"Cybriwsky deserves praise for his astute, captivating, and perceptive study - an indispensable introduction to present-day Kyiv and its people." -- Ihor Stebelsky, University of Windsor for The AAG Review of Books
"A staggeringly detailed portrait of the city at the heart of Ukraine's tortured existence" -- Robert Legvold for Foreign Affairs
"This is a valuable and timely book." -- P.E. Heineman, University of Maryland University College for CHOICEconnect
"Real stuff. Roman Cybriwsky knows this city and its people, speaks their language, feels their frustrations with its opportunist and corrupt post-Soviet public figures - one hesitates to dignify them as "leaders" - who have bankrupted this land morally and economically. From beneath, embers of his authorial rage stoke this fine urban ethnography. Cybriwsky has an eye for the telling vignette, and he cares deeply about this place. He writes with liveliness, occasional dark humor, and with - to employ a term cheapened by contemporary overuse, but here fully apt - passion. Read this." -- John Charles Western, Professor of Geography, Syracuse University, USA
"Roman Cybriwsky has produced an interdisciplinary tour de force: a scholarly book that is also an anthropological and sociological study of Kyivites, a guide to Kyiv and its society, politics, and culture, and a journalistic investigation of the city's darkest secrets. At this time of crisis, hope, and fear in Ukraine, Cybriwsky's book is indispensable." -- Alexander Motyl, Professor of Political Science, Rutgers University, USA
"Kyiv's history is rich with complexity, its cultural contributions multifaceted, and its physical form enchanting and intricate. Yet those with custodianship for its fate since the collapse of the Soviet Union have been negligent at best in their management of the city. Cybriwsky explains why the city should be of such great interests to urbanists everywhere, and how the city's mismanagement in recent years helped create a civic revolt which led to the collapse of a corrupt national government. Filled with personal observations by a highly trained and intelligent urbanist, Cybriwsky's study explores how cities assume symbolic meaning which re-creates how residents think about themselves. Kyiv, Ukraine: The City of Domes and Demons is a beautiful and powerful work that reveals profound truths about a city we all need to know better." -- Blair A Ruble, Vice President for Programs, Woodrow Wilson Center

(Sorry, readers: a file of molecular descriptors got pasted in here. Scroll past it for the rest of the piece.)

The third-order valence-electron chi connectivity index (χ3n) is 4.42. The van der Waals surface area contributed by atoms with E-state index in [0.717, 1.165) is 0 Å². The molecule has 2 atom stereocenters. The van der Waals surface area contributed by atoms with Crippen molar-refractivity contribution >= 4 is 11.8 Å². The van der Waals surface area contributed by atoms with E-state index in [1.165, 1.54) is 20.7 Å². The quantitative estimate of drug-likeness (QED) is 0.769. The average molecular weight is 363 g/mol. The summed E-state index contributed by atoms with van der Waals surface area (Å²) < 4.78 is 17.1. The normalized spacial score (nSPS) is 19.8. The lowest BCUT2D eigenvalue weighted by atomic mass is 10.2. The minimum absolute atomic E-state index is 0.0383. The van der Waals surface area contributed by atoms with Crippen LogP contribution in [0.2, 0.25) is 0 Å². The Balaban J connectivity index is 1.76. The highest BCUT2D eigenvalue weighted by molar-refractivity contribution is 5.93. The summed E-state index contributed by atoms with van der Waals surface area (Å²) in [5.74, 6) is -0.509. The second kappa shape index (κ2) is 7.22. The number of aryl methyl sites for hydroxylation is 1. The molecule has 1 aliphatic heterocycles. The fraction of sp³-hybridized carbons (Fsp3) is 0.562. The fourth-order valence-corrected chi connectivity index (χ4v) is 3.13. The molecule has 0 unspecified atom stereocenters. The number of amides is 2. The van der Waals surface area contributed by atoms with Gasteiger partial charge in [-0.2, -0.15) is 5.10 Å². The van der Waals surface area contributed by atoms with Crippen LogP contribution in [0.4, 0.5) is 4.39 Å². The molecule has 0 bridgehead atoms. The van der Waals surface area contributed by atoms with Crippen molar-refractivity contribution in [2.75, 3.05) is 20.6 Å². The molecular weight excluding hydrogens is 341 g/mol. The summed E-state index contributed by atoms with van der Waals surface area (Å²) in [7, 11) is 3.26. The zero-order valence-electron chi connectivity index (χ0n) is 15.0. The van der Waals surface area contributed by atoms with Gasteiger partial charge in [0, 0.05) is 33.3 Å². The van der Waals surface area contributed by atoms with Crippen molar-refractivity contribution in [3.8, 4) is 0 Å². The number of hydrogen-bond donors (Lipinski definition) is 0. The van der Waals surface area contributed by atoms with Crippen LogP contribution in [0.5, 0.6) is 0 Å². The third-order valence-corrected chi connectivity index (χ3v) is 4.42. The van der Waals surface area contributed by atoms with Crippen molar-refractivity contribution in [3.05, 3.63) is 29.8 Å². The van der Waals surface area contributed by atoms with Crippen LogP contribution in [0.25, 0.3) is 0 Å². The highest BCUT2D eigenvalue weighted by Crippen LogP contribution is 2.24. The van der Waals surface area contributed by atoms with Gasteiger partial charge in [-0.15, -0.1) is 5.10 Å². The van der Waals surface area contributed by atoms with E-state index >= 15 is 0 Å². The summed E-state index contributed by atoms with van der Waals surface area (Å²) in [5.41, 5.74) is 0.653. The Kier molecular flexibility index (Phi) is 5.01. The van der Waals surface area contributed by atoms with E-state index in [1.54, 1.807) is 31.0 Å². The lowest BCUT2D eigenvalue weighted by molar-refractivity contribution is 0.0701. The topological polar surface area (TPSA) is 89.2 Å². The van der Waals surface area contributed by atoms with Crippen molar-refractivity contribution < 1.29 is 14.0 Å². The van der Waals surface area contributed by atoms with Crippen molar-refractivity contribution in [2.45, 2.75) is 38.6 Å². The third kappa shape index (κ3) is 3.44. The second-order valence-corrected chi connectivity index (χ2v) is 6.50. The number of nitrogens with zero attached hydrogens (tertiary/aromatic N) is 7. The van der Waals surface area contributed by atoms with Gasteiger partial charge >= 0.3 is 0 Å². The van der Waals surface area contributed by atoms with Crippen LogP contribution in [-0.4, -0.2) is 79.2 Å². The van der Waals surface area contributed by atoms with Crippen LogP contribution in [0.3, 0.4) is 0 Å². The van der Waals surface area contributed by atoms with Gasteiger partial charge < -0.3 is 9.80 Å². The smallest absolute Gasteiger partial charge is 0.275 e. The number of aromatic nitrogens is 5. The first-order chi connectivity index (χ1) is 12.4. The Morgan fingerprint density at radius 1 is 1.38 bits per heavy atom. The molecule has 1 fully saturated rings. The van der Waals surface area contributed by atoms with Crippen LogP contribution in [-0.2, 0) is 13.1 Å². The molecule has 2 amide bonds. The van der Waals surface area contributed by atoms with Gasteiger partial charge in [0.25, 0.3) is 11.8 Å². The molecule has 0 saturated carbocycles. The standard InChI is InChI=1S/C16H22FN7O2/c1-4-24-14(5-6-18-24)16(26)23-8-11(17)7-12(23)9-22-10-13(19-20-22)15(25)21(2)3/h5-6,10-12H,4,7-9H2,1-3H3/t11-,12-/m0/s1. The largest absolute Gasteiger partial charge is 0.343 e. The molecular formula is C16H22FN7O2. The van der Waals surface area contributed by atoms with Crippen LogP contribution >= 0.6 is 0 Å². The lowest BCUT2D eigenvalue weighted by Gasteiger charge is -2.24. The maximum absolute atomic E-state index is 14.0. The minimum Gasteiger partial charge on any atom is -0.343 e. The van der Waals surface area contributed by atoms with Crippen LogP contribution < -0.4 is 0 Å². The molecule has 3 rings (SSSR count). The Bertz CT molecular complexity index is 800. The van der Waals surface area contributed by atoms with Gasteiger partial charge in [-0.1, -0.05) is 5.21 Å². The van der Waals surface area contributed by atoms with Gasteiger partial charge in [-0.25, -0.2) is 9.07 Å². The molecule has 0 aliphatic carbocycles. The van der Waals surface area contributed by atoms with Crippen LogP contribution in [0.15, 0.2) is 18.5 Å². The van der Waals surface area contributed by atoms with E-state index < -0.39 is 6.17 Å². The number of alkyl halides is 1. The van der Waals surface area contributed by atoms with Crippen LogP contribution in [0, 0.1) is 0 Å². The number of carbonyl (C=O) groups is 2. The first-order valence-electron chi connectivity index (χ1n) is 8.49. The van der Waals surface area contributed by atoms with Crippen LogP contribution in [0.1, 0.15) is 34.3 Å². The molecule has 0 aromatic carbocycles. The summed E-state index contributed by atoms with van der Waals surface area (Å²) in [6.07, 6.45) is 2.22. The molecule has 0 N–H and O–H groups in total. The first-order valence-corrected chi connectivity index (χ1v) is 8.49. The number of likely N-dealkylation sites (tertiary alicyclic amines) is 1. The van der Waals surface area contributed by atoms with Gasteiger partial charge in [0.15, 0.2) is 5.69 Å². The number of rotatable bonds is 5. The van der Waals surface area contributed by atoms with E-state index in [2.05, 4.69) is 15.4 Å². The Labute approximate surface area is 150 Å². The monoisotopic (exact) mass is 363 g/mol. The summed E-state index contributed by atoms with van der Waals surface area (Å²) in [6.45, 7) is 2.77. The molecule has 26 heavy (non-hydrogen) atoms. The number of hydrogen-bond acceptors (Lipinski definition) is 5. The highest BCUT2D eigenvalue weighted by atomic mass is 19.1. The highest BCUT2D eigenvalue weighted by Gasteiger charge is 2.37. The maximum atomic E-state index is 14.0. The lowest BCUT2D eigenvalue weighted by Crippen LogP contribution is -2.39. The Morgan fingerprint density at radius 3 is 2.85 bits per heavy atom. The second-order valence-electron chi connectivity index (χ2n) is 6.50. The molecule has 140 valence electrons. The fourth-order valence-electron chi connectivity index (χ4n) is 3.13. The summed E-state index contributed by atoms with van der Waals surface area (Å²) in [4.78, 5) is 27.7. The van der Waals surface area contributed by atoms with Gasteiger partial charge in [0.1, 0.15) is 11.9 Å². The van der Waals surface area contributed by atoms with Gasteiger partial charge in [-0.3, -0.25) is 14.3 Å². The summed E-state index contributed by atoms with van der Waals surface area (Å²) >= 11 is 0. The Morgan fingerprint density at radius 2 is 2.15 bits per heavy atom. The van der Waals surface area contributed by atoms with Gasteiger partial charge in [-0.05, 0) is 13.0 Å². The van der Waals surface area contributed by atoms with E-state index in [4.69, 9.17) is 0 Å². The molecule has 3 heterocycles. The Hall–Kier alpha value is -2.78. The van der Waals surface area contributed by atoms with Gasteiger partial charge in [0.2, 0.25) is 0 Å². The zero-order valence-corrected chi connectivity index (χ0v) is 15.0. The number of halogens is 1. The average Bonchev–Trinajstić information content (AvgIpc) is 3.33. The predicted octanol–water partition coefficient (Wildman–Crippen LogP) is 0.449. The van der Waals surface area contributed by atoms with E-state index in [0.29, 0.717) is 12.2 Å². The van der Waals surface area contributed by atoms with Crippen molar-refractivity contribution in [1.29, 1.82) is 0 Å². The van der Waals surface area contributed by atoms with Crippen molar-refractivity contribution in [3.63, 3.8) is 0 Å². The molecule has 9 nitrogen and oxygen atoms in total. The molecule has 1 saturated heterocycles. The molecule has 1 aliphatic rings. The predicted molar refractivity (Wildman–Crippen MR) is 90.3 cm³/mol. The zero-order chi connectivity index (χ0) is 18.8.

"Cybriwsky himself is a strong voice throughout the volume, using his position as a multi-lingual Ukrainian-American scholar to gain various vantage points depending on the context and his interlocutors." -- Emily Channell-Justice, Canadian-American Slavic Studies
"Resourceful and full of life, this book will be useful to all Ukraine specialists, just as much as historians of Eastern Europe, geographers, ethnographers, city planners and architects, political and social scientists, and of course travellers and interested members of the public." - Europe-Asia Studies
Kyiv, Ukraine: The City of Domes and Demons is a pioneering case study of urban change from socialism to the hard edge of a market economy after the fall of the Soviet Union. It looks in detail at the historic capital of Ukraine - Europe's seventh-largest city - with emphasis on the changing social geography of the city, on urban development, and on critical problems such as official corruption, social inequality, sex tourism, and destruction of historical ambience. The book is based on fieldwork and an insider's knowledge of the city, is written in an engaging style, and is nicely illustrated with numerous photographs by the author. A beautiful city that has been known for its great river, the Dnipro, and for so many spectacular churches capped with golden domes that it was once called a New Jerusalem, is today being devoured by demons of capitalist greed and corruption.
Roman Adrian Cybriwsky is Professor of Geography and Urban Studies at Temple University in Philadelphia, USA, and former Fulbright Scholar at the National University of Kyiv Mohyla Academy. He divides his time between Philadelphia, Kyiv, and Tokyo, about which he has also written books.